That’s about it for today’s data releases from Asia and Europe, leaving markets to continue to quietly reverse Friday’s price moves until the US comes through the door, or we get a headline bomb. The Fed’s Barkin speaks tonight, but most eyes will be on US existing home sales for May. There is downside risk to the 5.40 million forecast with tensions in the US housing market evident for some time now as mortgage rates have risen precipitously. I don’t know what the reaction will be to a wrong number. Theoretically, Wall Street gnomes will price in less Fed tightening and send US yields lower and equities higher and buy risk sentiment currencies. But I also don’t see how a slowdown in the US housing market is a positive environment for equities going forward. I think I’ll sit this one and watch from the side.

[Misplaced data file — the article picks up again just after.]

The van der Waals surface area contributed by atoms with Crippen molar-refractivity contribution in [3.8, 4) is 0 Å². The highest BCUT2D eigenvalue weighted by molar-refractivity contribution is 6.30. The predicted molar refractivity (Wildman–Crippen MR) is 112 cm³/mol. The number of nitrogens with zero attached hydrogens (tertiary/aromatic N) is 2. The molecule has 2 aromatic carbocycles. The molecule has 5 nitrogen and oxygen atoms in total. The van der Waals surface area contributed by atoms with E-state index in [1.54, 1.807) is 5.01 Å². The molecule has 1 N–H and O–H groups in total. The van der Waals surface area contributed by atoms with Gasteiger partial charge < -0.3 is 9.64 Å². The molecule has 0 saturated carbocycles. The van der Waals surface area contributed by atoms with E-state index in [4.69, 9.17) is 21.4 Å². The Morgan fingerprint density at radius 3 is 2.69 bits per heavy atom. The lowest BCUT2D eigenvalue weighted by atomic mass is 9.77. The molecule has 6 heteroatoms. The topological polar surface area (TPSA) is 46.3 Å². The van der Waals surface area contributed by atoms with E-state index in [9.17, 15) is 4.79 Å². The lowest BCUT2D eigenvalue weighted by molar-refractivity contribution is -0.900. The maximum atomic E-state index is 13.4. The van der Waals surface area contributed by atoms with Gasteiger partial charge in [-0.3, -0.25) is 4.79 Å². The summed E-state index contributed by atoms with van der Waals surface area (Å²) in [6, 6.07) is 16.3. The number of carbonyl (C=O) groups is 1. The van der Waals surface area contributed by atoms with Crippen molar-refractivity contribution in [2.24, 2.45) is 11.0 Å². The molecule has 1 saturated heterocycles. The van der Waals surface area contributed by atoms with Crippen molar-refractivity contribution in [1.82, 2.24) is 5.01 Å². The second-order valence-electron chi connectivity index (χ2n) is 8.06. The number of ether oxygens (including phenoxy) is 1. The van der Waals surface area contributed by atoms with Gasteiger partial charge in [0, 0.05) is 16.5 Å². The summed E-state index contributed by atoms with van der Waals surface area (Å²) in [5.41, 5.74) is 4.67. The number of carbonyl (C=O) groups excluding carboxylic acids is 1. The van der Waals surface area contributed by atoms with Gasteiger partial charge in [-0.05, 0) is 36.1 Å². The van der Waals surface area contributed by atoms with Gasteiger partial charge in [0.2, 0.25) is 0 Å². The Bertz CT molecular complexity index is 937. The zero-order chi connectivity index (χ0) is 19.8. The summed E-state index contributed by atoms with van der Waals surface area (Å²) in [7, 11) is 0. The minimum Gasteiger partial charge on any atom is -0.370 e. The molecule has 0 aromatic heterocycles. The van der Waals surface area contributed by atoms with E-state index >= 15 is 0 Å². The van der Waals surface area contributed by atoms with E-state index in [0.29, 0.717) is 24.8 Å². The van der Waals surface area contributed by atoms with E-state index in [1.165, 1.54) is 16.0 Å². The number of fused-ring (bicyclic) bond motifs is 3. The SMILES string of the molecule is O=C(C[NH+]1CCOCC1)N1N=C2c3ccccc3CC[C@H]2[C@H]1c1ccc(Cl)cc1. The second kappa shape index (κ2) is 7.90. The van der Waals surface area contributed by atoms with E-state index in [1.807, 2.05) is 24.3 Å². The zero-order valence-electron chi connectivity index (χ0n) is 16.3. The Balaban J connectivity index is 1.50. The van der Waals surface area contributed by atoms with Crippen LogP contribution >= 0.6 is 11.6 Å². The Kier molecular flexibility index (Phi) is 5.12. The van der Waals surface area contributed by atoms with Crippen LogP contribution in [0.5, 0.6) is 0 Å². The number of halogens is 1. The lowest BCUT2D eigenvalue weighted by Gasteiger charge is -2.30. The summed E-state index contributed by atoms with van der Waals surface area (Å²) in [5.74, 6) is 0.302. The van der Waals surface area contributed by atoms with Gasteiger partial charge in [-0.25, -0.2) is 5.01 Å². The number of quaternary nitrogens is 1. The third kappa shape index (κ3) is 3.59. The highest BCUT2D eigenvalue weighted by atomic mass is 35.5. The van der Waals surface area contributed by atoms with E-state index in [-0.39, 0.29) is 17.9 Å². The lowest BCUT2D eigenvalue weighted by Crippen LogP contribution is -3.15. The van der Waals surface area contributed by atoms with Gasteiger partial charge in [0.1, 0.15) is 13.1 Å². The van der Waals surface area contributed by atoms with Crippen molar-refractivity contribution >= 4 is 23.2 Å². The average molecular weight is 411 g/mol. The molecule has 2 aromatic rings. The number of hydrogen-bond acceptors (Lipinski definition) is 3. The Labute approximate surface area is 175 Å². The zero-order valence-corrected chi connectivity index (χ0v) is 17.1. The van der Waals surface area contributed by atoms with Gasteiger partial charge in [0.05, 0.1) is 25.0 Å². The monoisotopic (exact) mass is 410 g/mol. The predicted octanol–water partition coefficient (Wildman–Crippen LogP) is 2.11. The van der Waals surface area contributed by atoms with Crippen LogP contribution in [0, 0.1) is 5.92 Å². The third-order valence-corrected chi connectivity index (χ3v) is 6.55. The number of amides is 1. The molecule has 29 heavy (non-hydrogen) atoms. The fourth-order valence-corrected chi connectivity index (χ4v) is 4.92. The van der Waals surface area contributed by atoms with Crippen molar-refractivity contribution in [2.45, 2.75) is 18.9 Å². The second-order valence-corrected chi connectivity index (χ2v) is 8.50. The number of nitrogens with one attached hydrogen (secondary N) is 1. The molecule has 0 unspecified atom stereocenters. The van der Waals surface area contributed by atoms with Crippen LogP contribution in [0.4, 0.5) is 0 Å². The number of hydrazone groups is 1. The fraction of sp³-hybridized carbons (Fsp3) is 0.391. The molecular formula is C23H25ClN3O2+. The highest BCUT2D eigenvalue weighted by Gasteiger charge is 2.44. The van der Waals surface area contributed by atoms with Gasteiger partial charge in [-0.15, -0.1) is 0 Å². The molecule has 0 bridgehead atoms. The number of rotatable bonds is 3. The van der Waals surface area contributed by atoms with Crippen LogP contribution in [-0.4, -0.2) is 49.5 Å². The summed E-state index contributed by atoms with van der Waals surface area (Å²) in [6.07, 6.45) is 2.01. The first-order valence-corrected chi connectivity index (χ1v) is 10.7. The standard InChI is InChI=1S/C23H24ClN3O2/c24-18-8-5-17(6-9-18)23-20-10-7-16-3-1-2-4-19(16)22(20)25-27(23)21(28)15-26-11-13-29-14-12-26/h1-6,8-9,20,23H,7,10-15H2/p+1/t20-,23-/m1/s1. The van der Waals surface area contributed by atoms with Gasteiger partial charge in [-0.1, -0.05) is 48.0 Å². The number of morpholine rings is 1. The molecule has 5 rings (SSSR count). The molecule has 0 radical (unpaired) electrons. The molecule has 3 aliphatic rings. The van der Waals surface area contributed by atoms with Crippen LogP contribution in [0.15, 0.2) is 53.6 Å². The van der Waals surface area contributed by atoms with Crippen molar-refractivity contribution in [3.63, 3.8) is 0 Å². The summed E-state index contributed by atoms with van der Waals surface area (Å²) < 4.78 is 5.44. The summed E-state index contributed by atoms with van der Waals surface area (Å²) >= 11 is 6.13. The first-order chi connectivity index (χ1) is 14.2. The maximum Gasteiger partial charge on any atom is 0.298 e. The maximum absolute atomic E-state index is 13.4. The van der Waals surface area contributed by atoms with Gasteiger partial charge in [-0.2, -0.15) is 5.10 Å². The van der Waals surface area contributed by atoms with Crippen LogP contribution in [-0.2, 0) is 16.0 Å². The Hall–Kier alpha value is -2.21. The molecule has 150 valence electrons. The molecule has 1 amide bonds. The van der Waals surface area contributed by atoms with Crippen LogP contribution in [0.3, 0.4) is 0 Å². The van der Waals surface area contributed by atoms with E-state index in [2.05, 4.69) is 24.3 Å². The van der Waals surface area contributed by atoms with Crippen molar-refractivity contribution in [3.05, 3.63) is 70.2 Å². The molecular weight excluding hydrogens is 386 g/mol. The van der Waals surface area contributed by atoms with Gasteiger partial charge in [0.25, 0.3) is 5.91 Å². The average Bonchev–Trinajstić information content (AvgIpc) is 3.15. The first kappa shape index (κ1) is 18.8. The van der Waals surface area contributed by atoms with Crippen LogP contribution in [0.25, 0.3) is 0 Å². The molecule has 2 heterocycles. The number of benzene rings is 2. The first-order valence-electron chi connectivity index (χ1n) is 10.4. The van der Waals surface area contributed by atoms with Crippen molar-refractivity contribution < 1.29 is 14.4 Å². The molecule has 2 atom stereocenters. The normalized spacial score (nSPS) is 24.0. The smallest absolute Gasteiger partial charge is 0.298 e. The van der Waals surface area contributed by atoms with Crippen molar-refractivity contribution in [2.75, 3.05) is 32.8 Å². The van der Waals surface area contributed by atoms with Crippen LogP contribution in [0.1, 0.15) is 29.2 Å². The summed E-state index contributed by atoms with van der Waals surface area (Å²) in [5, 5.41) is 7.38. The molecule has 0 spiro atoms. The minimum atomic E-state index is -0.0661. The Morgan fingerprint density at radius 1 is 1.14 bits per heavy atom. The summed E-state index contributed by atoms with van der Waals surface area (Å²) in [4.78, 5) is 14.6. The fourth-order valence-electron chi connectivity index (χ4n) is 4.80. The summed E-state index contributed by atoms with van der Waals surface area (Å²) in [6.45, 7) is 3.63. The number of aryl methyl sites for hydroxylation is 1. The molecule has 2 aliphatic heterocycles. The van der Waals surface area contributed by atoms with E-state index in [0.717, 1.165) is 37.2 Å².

Asian stocks are rising.

US futures rose in Asia yesterday and continued to gain across European time as the absence of truly negative headlines allowed buyers to dip their toes in the market. It also helped European equities rally decently as markets shrugged off the shock result of the French legislative election. S&P, Nasdaq and Dow futures rose around 1.0% overnight, and all three added another 0.55% this morning.

As US index futures hold their gains during today’s session, some confidence has returned to Asian markets, which are mostly higher today. The speculative FOMO herd pushed the Nikkei 225 up 1.90%, with South Korea’s Kospi adding 0.45%. In mainland China, the Shanghai Composite and CSI lost ground early after oddly artificial gains yesterday. Those losses have reversed again, with the Shanghai Composite now up 0.05% and the CSI 300 up 0.15%. Hong Kong’s Hang Seng jumped 1.30%, perhaps helped by signals from Evergrande about a debt repayment schedule and the relisting of its shares.